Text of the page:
Dr Miriam Stoppard: Plan to cut stillbirths by screening for smoking

By | June 23, 2019

How would you feel if you, as a mum-to-be, and your partner, as a dad-to-be, were told you were going to be checked to see if you were having a sly cigarette?

Would you think it was sneaky or an invasion of your privacy? Or nannying you?

Better get used to it.

All pregnant women will be asked to take a carbon monoxide test in hospital to see if they – or their partners – smoke as part of a drive to persuade thousands to quit when a baby is due.

The dangers of smoking in ­pregnancy are well-known: stillbirth, heart defects and low birth weight.

But more than one in 10 expectant mothers, 65,000 a year in England alone, still smoke during pregnancy – though many don’t admit to it.

From July, doctors, midwives and nurses will routinely screen all ­pregnant women at 12 weeks and 36 weeks in an effort to cut the number of stillbirths by half by 2025.

Smokers will also be advised on how to kick the habit and be offered specialist help to quit within 24 hours.

Those whose tests show they smoke will be retested at every appointment.

The tests will be able to detect if the woman’s partner smokes and whether they live in a smoke-free home.

Simon Stevens, chief executive of NHS England, added: “Stillbirth is heartbreaking, which is why the NHS, through the skill and professionalism of our midwives, nurses and doctors, is taking action to ensure an even greater number of parents and babies experience a healthy birth.”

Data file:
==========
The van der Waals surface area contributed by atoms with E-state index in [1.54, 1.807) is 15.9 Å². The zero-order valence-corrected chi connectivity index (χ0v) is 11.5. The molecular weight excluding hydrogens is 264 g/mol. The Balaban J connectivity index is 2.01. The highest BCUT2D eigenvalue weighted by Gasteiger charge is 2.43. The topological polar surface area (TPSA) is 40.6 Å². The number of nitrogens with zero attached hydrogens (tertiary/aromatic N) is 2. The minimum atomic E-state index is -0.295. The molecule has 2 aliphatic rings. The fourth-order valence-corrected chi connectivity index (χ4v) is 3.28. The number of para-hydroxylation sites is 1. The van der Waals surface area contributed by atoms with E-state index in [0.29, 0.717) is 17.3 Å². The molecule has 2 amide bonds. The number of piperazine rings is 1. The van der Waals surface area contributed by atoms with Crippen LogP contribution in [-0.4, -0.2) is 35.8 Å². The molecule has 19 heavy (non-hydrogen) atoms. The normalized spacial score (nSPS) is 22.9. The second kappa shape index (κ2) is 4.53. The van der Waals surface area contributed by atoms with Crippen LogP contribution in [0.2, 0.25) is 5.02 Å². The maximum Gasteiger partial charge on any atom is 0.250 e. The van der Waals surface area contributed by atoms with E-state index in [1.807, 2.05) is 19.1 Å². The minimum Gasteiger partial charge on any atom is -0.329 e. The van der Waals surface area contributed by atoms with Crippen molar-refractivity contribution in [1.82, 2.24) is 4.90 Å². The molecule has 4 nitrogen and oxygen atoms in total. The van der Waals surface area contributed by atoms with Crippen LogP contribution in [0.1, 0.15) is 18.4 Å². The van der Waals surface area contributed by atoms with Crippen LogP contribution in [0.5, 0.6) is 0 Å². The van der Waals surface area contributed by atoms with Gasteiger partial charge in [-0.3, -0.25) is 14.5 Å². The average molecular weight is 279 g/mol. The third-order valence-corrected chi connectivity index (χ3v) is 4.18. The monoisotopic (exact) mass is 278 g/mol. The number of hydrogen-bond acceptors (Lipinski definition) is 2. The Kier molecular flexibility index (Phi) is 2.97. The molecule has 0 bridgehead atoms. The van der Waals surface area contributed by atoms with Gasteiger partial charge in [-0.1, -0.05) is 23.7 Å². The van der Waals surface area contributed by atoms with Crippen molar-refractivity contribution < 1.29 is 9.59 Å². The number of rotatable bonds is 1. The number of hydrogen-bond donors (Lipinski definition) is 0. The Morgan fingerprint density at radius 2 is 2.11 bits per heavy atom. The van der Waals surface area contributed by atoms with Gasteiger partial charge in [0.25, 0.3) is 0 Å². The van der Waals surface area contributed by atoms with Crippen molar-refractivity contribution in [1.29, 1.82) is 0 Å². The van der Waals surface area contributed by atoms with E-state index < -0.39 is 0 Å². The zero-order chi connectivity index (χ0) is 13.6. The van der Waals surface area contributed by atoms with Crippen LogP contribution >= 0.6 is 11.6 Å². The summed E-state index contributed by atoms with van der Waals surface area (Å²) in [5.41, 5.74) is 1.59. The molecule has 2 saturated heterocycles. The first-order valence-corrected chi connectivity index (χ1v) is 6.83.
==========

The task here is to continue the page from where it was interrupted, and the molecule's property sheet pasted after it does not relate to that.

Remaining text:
Some hospitals already offer smoking tests at 12 weeks, but all will now be ordered to do so at both 12 and 36 weeks.

About nine babies are stillborn every day, according to the charity Tommy’s, which says the risk is 52% higher in women who smoke 10 ­cigarettes a day.

Clea Harmer, chief executive of Sands, a stillbirth and neonatal death charity, said the strategy “will protect babies’ lives and ensure fewer families suffer grief and loss”.

Clare Livingstone, of the Royal College of Midwives, said reducing smoking in pregnancy was “one of the key things that has to be done to reduce the UK’s stillbirth rate”.

But pregnant mums need support that will encompass the whole family.

Secondhand smoke is just as damaging to an unborn baby or a child and so the ­partners of pregnant women who smoke also need help to quit so that children can grow up in a ­smokeless house.

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Mirror – Health